Topic 2 Historical Linguistics
|2022||AILO Champion||Eoin Boushel||Belvedere College|
|2022||2nd Place||Finn Wallace||CBC Monkstown|
|2022||3rd Place||Justin Cunningham||Patrician Secondary School, Newbridge|
|2022||4th Place||Matthew McKeever||Methodist College Belfast|
|2022||Junior Champion||Turlagh McDaid||St.Columba’s Comprehensive|
|2022||2nd Place||Adam Cunningham||Coláiste an Eachréidh, Galway|
|2022||3rd Place||Finn O’Toole||St.Vincents Castleknock College|
|2022||4th Place||Niamh Armstrong||Meánscoil Gharman, Wexford|
|2022||Team Winners||Henry Li||Gonzaga|
100 young linguistic problem-solvers competed at the national finals of the All Ireland Linguistics Olympiad (AILO) in ADAPT at Dublin City University (DCU) on Wednesday 1st March 2023. Run by ADAPT, the world-leading SFI Research Centre for AI-Driven Digital Content Technology, the contest challenges secondary school students to apply logic and reasoning skills to solve complex puzzles in unfamiliar languages.
This year’s AILO Champion is Naoise Sheridan (17) from Tullamore College, Offaly who has earned a place representing Ireland at the 20th anniversary International Linguistics Olympiad (IOL) in Bansko, Bulgaria in July 2023. Joining Naoise on the international team are Finn Wallace (17) from CBC Monkstown, Dublin (who was on the team in 2022), Paddy Clancy (17) from St Vincent’s Castleknock, Dublin and Megan Boland (17) from Ursuline Secondary School, Thurles, Tipperary. Megan was previously Junior Champion in 2021.
The 2023 Junior Champion is Michael Costello (15) from St Kilian’s Deutsche Schule. Second place Junior went to Gráinne Scott (15) from Presentation Community College Terenure. Daniel Scally (15) and Oisín Sheridan (15) from Tullamore College got third place and fourth place Junior. The team competition in the afternoon was won by St Kilian’s Deutsche Schule in Dublin.
The 100 national finalists, from 49 schools in 21 counties, had come through preliminary rounds held in schools all over the island in January. More than 3,500 students registered for this year’s contest. Competing in individual and team rounds, the finalists are faced with anything from deciphering ancient Norse scripts about Thor to working out unusual counting systems such as Bukiyip where there are two counting systems, depending on what you are counting!
The AILO finals see teenagers solve puzzles that require lateral thinking skills and the ability to think outside the box. Students must analyse the language data they are given to work out the ‘rules’ of the new language. These transferable skills are critical in preparing young people for a wide range of careers in computing, linguistics and language.
Sample puzzles from the Olympiad can be downloaded at http://tempailo.adaptcentre.ie/sample-puzzles/
100 of Ireland’s top linguistic problem-solvers are coming to ADAPT DCU on Wednesday 1st March 2023 for the National Final of the All Ireland Linguistics Olympiad (AILO). The students will compete in a 2.5 hour individual round in the morning followed by a fun team round in the afternoon made up of regional teams.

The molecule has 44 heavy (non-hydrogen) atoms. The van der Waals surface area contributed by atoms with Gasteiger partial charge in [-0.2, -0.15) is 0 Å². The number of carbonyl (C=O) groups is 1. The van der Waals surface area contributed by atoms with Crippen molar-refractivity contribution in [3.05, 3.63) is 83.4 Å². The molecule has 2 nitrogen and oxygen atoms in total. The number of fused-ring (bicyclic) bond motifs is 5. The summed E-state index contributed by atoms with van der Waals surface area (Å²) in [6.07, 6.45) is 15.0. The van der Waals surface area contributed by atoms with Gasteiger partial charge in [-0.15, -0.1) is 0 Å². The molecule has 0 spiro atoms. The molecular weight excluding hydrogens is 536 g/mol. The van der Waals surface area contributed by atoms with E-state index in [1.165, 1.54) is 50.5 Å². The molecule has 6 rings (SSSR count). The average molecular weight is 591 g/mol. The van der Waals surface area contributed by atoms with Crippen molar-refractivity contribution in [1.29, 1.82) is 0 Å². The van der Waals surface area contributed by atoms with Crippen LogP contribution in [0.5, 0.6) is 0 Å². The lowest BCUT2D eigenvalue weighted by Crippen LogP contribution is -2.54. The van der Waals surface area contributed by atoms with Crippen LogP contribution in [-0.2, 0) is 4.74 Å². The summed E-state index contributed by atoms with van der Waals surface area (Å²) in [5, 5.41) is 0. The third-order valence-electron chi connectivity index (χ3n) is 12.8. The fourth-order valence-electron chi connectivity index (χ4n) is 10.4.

Students from Le Chéile Secondary School in Ballincollig, Cork taking the Preliminary Round in January. Photo courtesy of Le Chéile Secondary School.
The students qualified from over 1,000 students (from 106 schools in 30 counties) who took part in the Preliminary Round of AILO from their own schools at the end January. Students in the individual round will be competing for a place representing Ireland at the International Linguistics Olympiad in Bansko in July 2023.
Ireland’s top four secondary school decoders have been representing their country at the International Linguistics Olympiad (IOL) in the Isle Of Man this week.
29 July 2022: The Irish team has taken home an honourable mention from the International Linguistics Olympiad (IOL), taking place in the Isle of Man this week. The Irish team is made up of the top four students from the 2022 All Ireland Linguistics Olympiad (AILO) which is run by ADAPT, the SFI Research Centre for AI-Driven Digital Content Technology, at the School of Computing, Dublin City University.
The team members are Eoin Boushel (Belvedere College), Finn Wallace (CBC Monkstown), Justin Cunningham (Patrician Secondary School Newbridge) and Arthur McKeever (Methodist College Belfast). Arthur McKeever won an honourable mention in the Individual Round.
Picture (L-R) Eoin Boushel (Belvedere College), Finn Wallace (CBC Monkstown), Justin Cunningham (Patrician Secondary School Newbridge) and Arthur McKeever (Methodist College Belfast).
In the IOL, the students come up against 200 of the top linguistic problem-solvers, from 30 countries, to tackle some of the toughest puzzles in logic and linguistics in little-known languages from all over the globe. The students faced a 6-hour individual round paper on Tuesday tackling problems such as Ubykh, whose last native speaker died in 1992. They also sat a challenging 4-hour team round on Wednesday. Co-team leader Dr Cara Greene of ADAPT (along with Prof Harold Somers) said, “Well done to the whole team. They have done Ireland proud and it’s been so wonderful for the students to be back at the IOL in person”.
Here you can find all workshop related materials
AILO 2022/2023 Workshop Materials
AILO 2021/2022 Workshop Materials
AILO 2020/2021 Workshop Materials
2019/2020 Workshop Materials
AILO 2018/2019 Workshop Materials
AILO 2017/2018 Workshop Materials